Thursday, 27 March 2014

How about De-Emphasising the CV, Using a Bio Instead?

CV's are somewhat controversial among freelance translators. I stand by my old opinion that it's not demeaning to have one and call it one. Lawyers, politicians, professors, CEO's and all sorts of people have CV's, so a freelance translator also can. If you're interested in the subject, Marta Stelmaszak's Lesson 57 has a compendium in the form of a massive free e-book with very helpful tips from people who have actually sifted through many of them.

On the other hand, in a job line in many ways similar to ours, lawyers are generally using bios, which is short for biograms (tiny biographies). At least 60% law firm website traffic goes to bios, possibly because few other things are either interesting or understandable to clients. Besides, getting 'conversions', selling etc. is largely about selling a story. And a bio is by definition a story.

If you go to the popular lawyerly blog at — which contains a massive resource of very accessible and very transferable marketing advice (again, because of the similarities between our job lines) — and if you enter 'bio' in the search query, you will get about 90 results. Curiously, visual CV's mentioned in Randall Ryder's advice/opinion post there are not unheard of among translators, but I don't see many bios out there. And they are really good replacements for a classical CV on a translator's website — and possibly only there for lawyers, though not really for us translators. We could probably use them more extensively than lawyers, notably in all of those directories we're listed in where a free-form profile is allowed (e.g.'s About me section), perhaps in brochures.

Using a bio allows you to be narrative and engaging, even though you lose the the benefit of a more structured presentation with key facts arranged chronologically or functionally or enumerated in a bullet list. However, you also get a chance to leave the CV contest behind. CVs fit rather closely in the paradigm of competitive variables (price, deadline, and credentials), bios break out of that scheme. Also, where there is no CV — and some of us have already pulled theirs due to the threat of scammers stealing them and replacing contact data with their own — there is less vulnerability to identity theft risks.

What else? If you'd like to give it a go or at least 'a think', I'd suggest you take a look at field experts from your areas of expertises. Lawyers, doctors, actors, writers, other people, how are their bios written? What do they have on their biographical or at least profile pages? What can you adapt from there? Can you use the knowledge to enable them to relate more easily to you? Bios are certainly not the only thing you can adapt once you get there and take a good look.

You will probably benefit the most from having a freeform bio, as opposed to the restrictions of a classic CV, if you're a native speaker writing in your own language (non-natives will find it much harded to keep up with you in creative pursuits than in CV writing) or somewhat of a copywriter/transcreationist, or both.


  1. Or how about both? I mean, if it's really 'mini', the bio could be used as a teaser, and then only those who seriously nibble at that 'bait' get to see your CV (if they want the details) :P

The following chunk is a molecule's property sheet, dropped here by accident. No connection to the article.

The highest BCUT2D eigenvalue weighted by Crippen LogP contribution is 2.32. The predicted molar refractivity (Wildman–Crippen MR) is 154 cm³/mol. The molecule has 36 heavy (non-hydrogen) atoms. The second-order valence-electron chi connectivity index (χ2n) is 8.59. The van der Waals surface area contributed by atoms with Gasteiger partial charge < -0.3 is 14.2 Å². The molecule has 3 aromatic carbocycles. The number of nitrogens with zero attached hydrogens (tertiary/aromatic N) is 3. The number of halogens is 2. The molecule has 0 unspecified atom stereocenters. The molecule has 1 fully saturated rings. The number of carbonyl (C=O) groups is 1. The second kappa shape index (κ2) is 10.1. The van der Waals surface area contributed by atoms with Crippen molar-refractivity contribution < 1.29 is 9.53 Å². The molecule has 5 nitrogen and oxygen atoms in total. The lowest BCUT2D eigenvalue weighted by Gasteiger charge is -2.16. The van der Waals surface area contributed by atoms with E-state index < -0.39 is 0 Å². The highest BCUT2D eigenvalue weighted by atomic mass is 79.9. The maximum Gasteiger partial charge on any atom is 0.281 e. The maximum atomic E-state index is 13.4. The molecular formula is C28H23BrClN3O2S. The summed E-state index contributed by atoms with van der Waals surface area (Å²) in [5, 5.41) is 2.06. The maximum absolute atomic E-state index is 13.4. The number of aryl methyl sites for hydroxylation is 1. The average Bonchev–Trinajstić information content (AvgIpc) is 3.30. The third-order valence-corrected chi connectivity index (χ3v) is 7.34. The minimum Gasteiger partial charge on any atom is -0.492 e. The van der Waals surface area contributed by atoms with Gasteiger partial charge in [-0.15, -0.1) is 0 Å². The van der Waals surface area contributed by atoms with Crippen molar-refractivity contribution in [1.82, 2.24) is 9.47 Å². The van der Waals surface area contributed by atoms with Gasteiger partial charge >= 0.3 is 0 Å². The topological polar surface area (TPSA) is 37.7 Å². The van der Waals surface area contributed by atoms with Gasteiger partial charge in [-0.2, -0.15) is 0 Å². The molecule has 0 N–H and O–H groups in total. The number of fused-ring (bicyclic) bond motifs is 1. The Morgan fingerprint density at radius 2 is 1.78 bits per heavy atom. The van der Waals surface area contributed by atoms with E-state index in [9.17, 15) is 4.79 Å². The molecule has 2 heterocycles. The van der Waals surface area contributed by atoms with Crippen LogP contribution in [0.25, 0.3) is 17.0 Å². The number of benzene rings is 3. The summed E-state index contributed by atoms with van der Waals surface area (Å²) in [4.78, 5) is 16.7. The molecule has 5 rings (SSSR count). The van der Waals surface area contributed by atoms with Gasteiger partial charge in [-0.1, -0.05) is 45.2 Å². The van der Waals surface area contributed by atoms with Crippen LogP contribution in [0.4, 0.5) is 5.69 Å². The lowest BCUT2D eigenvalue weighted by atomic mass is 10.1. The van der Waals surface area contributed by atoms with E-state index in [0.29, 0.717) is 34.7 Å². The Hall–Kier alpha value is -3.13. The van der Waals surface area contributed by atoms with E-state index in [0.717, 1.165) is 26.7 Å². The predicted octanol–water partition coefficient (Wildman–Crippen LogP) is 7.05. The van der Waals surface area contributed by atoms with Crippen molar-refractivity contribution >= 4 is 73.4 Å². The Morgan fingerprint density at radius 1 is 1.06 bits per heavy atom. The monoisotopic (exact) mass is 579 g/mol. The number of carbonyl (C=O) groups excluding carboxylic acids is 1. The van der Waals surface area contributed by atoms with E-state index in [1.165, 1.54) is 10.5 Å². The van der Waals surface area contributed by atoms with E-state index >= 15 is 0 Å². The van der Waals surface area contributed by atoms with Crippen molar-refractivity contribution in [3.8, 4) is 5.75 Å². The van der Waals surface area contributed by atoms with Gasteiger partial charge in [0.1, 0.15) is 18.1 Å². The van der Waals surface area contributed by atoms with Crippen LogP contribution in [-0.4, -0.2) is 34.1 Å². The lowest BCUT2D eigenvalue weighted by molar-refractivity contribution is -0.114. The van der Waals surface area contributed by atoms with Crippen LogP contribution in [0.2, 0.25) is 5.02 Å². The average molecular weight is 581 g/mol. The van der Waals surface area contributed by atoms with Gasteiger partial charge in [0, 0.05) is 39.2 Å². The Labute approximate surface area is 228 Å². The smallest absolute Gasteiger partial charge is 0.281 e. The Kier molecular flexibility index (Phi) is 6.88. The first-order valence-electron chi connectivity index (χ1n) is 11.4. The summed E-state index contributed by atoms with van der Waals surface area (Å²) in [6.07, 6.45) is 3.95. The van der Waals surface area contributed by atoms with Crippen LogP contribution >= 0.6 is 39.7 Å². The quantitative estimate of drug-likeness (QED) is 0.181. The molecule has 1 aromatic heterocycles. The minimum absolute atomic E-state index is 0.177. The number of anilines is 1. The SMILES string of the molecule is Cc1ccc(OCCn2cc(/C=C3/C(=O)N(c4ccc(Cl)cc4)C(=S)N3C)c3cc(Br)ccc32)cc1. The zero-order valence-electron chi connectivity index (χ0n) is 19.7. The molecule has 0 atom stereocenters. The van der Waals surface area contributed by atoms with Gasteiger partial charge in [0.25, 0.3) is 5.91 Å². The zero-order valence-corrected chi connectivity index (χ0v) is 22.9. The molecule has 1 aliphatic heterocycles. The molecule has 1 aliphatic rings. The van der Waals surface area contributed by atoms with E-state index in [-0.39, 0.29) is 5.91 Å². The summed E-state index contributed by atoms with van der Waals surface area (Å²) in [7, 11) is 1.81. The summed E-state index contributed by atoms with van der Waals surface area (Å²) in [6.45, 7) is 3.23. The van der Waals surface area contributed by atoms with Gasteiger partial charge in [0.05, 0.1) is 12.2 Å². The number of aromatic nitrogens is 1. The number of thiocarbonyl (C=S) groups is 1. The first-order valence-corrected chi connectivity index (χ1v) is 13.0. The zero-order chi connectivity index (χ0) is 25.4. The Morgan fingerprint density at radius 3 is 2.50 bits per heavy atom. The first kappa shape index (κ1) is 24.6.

2. Well, such a mini bio would probably effective be an enhanced profile statement, though I wouldn't necessarily put it at the top of a CV that's supposed to do its job, for fear of repetition. Otherwise it might be something akin to 'elevator speech'. Some 20-30 seconds at a very early stage to make the right impression and set the ground for more.

    If you look at the Team page of a certain Australian firm called Marquee (, you'll see that they've kept the CV as a visible but understated download. It's visible because it's the only download apart from the v-card, but it's understated because of the austere CV | PDF icon, just five black letters in a white rectangle. A word of comment, though, their CVs are profiles arranged with bullets, not proper CV's.

    A translator could link a proper CV just in the same fashion, though, as a large icon (possibly a thumbnail to reflect the characteristic typograhic arrangement of a CV) sitting on the side of a more creative narrative. Everything necessary would still be there, but the person would outweigh the parameters.

    Thus, someone right in the middle of an ASAP recruitment process wouldn't be forced to read through a witty or teary story to get to the bottom of the facts, so the translator wouldn't be missing on potential jobs and collaborations where a CV were necessary, but slower-paced clients would typically have ended up reading the narrative and barely even looking at the chronological and bulleted CV if at all.

    I'm suspecting that where you see a person it's less easy to start the whole best rates or better rates routine. Where you work with CV's, it gives the appearance of a competitive atmosphere, where the owners of those CV's are essentially bidding for the job, and we know where that leads. The same is true even if the competition is more remote, e.g. even in a one-on-one head-to-head about a potential collaboration but always with a broader competition in the distant (or not so distant) background.

  3. Some other useful information may be found here: (Sally J. Schmidt, Online Profiles: Presenting the Best Version of Yourself)


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